c) Add a firewall rule:
        Interface -> WAN
        Protocol -> Any
        Source -> Any
        Destination -> Single Host (10.20.100.115)

    When traffic comes in on the appliance's internal interface (via DMZ-INT), I still see the source as being the client IP on the WAN subnet. Since the route to 192.168.55.31 is on the DMZ-EXT interface, the packets get dropped/reset because the traffic is leaving a different interface than what it came in on. It is not possible to route through the appliance.
    HOST115:~# tcpdump -npi eth0 -vvvs0 icmp
    tcpdump: listening on eth0
    08:51:15.259429 192.168.55.31 > 10.20.100.115: icmp: echo request (ttl 125, id 29027, len 60)
    08:51:20.758516 192.168.55.31 > 10.20.100.115: icmp: echo request (ttl 125, id 20063, len 60)
    08:51:26.258657 192.168.55.31 > 10.20.100.115: icmp: echo request (ttl 125, id 37968, len 60)

    It is my understanding that the source should actually be 10.20.100.1. Is that not the case? Is there some other way to do what I want that I'm just not aware of?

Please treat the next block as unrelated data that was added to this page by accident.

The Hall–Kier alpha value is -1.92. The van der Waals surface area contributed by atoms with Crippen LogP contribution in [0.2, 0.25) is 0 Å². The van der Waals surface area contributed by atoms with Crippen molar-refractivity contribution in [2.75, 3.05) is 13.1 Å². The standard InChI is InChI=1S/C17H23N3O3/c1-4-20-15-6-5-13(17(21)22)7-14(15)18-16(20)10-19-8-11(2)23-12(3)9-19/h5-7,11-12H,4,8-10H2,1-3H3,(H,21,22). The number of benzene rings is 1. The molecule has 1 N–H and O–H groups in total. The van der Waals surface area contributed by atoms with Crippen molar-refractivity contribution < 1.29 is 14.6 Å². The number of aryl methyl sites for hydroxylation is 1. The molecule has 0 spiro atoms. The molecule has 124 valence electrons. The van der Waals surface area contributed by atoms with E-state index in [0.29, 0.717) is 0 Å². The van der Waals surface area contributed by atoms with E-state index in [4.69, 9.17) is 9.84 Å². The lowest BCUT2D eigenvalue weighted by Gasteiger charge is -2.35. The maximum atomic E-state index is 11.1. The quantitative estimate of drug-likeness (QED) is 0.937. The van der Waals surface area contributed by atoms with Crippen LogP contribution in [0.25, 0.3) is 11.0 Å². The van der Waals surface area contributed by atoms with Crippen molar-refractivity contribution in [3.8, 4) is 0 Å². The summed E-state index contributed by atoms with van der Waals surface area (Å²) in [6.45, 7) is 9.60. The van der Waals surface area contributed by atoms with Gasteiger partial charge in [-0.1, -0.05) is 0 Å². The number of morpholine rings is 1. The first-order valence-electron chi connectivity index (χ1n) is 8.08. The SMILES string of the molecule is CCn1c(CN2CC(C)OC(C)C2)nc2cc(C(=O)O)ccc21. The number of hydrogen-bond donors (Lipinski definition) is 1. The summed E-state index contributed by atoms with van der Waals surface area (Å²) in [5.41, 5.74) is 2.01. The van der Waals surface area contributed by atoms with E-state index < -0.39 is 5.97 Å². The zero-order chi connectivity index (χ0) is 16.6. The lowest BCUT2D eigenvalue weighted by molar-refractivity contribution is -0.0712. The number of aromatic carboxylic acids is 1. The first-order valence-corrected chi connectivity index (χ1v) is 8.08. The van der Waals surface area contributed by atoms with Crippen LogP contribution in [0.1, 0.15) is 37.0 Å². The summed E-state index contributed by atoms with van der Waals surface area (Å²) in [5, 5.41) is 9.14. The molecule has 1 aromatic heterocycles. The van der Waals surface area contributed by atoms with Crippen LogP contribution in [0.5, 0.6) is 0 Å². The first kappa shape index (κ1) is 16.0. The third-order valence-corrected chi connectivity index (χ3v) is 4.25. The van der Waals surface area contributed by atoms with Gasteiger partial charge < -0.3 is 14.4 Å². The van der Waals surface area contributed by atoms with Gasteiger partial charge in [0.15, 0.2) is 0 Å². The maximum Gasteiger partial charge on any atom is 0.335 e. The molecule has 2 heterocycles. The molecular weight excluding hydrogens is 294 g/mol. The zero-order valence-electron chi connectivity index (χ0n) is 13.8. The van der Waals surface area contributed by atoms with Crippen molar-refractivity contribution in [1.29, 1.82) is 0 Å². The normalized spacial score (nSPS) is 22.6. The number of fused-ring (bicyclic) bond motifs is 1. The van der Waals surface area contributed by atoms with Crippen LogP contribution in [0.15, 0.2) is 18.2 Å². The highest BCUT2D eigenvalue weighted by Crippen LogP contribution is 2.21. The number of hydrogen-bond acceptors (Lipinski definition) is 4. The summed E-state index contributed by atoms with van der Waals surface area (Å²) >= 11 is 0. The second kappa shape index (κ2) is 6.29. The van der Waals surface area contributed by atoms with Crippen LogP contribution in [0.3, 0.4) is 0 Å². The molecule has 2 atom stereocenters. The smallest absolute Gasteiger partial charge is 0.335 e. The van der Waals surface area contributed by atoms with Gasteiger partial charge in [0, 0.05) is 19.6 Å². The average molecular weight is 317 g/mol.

• I have done similiar setups with an ISA server that is connected to the dmz interface of the pfSense with it's external Interface and it's internal interface connected to the lanside of the pfsense without any problems. However your problem seems to be that the appliance is sending out the replies on the wrong interface. 1:1 NAT is not to masquerade the external IP of the requesting host but to forward traffic for an external IP to an internal IP and mapping the traffic from the internal IP to the in 1:1 defined external IP.